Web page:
The film’s serious intent sits well with Donita because she has become a devoted Christian who is a devout member of the Victory Fellowship Church, attending Bible classes even in Singapore. "Before, I just talked about Christ, but now I could say that I walk the talk. My deeper spiritual faith has made me a better person and I have surrendered everything to Him. In return, He has become so generous to me. When I count my blessings, I realize all the more how much He loves and cares for me. Nothing will happen if He doesn’t will it."

How was it working with Piolo? You know when I was told I was working with a Piolo Pascual, I didn’t really know who the guy was because I’m in Singapore most of the time. When he saw me in a gathering, he told me, "We’ll be making a movie together and I said, ‘yeah.’ He looked familiar but I couldn’t place where I saw him before. When he told me we were both in the Friday edition of That’s Entertainment with Ruffa Gutierrez, I was embarrassed. My excuse is he was so thin then and was called PJ. On our first days of shooting, he was so quiet on the set. I remember our first shooting was on my birthday last year. Because the film is set at Christmastime, we had to shoot while all the Christmas decors in the malls were still around and we had to shoot double time because I can only come to Manila on weekends. It takes time for Piolo to open up but what is nice is that he doesn’t put up a front. What you see is what you get. He’s very kind and all the time we were working together, I never heard him speak ill of anyone, which is rare in showbiz.

How about director Joey Reyes? "He’s the most flamboyant director I’ve ever worked with, really quite a character. We have a very relaxed set because he is always making jokes. But he knows what he wants from you. He has a vision and he sees to it that he gets it across through this film. I’ve made a religious film before, The Life of Sister Faustina of the Divine Mercy, but 9 Mornings reflects religion in a very different light. It says that if your heart is open to change, you can grow with your faith and Christ will be in your heart not only at Christmastime but every day of each year. I was really able to relate to my role as a teacher because my mom is one and I’ve visited her classes so many times before and I really love children."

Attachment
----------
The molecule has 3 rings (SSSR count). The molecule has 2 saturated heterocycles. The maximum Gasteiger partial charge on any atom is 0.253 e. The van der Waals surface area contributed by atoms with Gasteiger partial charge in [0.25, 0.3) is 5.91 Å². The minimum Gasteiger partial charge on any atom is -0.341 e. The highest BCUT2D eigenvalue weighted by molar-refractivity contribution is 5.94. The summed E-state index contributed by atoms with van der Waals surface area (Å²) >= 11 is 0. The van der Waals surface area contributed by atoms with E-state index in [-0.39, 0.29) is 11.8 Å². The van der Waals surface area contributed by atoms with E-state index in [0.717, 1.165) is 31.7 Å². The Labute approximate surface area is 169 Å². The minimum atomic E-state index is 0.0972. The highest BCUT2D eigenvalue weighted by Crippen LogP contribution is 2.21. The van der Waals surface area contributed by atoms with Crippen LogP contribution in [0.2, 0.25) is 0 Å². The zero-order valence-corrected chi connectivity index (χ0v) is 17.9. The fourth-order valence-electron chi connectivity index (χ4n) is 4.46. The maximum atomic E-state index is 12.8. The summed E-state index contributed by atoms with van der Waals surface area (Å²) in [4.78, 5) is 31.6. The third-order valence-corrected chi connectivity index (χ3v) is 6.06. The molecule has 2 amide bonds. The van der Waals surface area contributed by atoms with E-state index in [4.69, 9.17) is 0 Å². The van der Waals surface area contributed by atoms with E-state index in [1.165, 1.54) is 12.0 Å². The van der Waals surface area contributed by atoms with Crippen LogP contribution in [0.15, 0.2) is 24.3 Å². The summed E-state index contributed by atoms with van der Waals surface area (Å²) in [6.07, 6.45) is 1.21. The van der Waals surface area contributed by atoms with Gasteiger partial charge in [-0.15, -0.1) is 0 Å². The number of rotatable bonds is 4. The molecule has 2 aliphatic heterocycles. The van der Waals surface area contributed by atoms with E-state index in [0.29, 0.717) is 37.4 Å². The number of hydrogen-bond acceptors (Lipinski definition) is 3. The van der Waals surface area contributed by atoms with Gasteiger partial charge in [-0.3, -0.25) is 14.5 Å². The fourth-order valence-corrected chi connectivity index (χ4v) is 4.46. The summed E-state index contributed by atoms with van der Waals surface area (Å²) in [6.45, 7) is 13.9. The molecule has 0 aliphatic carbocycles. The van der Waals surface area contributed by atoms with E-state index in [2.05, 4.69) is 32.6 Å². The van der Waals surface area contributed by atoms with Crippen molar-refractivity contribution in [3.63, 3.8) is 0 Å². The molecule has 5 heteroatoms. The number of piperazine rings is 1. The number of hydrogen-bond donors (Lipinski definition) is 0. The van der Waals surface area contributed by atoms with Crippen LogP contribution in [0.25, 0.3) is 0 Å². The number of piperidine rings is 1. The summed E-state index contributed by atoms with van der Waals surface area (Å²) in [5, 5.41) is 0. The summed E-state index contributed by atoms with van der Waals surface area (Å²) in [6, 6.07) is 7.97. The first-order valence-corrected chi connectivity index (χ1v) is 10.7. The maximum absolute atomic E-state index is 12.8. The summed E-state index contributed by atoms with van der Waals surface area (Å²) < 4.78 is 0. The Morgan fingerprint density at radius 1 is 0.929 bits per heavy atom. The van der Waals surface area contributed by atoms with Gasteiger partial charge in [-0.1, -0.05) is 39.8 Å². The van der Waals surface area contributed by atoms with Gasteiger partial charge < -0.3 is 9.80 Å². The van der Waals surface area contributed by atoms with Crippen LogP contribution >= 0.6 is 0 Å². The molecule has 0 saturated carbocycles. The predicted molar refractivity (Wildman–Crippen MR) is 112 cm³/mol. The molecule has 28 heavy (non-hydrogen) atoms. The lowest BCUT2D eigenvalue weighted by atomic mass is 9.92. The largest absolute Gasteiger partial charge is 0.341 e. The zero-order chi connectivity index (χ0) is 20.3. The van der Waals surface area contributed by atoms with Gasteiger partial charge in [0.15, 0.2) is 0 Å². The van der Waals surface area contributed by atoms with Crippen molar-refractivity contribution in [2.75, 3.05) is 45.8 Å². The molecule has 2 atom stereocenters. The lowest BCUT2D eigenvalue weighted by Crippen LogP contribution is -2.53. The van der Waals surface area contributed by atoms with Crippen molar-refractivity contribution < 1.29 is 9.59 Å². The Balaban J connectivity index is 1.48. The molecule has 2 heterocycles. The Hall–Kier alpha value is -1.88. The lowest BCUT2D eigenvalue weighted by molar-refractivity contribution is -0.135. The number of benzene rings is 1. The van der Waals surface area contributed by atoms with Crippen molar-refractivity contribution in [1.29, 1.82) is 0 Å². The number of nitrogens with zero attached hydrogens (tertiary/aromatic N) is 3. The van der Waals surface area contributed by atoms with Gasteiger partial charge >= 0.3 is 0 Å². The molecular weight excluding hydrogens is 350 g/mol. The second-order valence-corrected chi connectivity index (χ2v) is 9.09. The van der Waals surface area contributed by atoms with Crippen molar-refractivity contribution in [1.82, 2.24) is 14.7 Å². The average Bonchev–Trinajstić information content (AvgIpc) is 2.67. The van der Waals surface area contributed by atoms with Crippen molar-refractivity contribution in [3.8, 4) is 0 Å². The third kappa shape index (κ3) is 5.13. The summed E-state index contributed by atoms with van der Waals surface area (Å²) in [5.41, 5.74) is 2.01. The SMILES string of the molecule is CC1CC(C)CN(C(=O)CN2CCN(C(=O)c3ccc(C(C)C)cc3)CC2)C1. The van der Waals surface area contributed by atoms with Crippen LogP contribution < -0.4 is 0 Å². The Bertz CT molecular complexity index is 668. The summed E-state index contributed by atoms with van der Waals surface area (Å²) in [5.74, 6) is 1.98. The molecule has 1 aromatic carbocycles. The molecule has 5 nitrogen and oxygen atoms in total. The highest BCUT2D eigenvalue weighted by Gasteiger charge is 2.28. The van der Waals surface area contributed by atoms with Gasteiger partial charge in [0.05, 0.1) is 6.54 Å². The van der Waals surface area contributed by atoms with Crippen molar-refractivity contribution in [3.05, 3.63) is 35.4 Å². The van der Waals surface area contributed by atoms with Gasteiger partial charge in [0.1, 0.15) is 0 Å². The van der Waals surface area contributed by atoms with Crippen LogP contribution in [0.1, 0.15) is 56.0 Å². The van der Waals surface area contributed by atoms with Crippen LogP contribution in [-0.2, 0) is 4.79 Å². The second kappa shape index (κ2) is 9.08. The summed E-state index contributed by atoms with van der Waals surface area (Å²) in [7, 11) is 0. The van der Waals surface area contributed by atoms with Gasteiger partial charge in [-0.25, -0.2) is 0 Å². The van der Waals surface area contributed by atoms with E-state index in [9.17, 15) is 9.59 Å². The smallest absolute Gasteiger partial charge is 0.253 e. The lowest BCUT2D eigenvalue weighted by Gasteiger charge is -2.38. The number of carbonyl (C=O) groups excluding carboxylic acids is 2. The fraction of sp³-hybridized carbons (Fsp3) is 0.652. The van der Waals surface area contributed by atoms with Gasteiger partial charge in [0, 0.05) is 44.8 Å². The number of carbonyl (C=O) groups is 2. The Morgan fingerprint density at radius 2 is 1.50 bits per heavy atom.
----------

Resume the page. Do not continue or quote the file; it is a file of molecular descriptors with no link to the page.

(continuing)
After 9 Mornings Donita will next be seen in the OctoArts Films entry in the December Metro-Manila Filmfest, Lastik Man, where she plays leading lady to Vic Sotto, along with Michael V. Elizabeth Oropesa, Jeffrey Quizon, Michelle Bayle, Anne Curtis and Oyoboy Sotto. "I’m in Manila more frequently now because we are rushing the shooting of the movie to meet the filmfest deadline," she adds.

Donita confesses she has found a new love in Eric Villarama, the best friend of her brother, Paul, who lives in Daly City. "We’ve known each other for a long time but he never got the nerve to tell me his feelings for me. He’d keep in touch via text and e-mail, but I didn’t know he’s in love with me. He’s a graphic artist and finally, last Christmas season, he gave me a beautiful gift, a story that reveals his feeling for me. This time, my family approves of him very much." Isn’t it difficult to conduct a long-distance relationship? "When you’re truly in love, distance doesn’t really matter. And in these days when we have all the latest technology for communication from cellphones to e-mail, it’s so easy to get in touch with your loved one if you need to do so. But only the Lord can say if our relationship will really prosper. It’s His will that we’d follow, not ours."

What can she say about Gary who is now married to Bernadette Allison and has one kid? "I wish them all the best. What happened between Gary and I was part of my growing up process and I really learned a lot from it."

What’s the one thing she regrets in life? "That internet controversy involving me and Ruffa. I cried and cried when our photos came out on the Internet and I questioned God why it had to happen to me. But it’s a humbling experience which taught me a lot. I’ve been more careful and discreet since then. I now consider it as another lesson learned the hard way."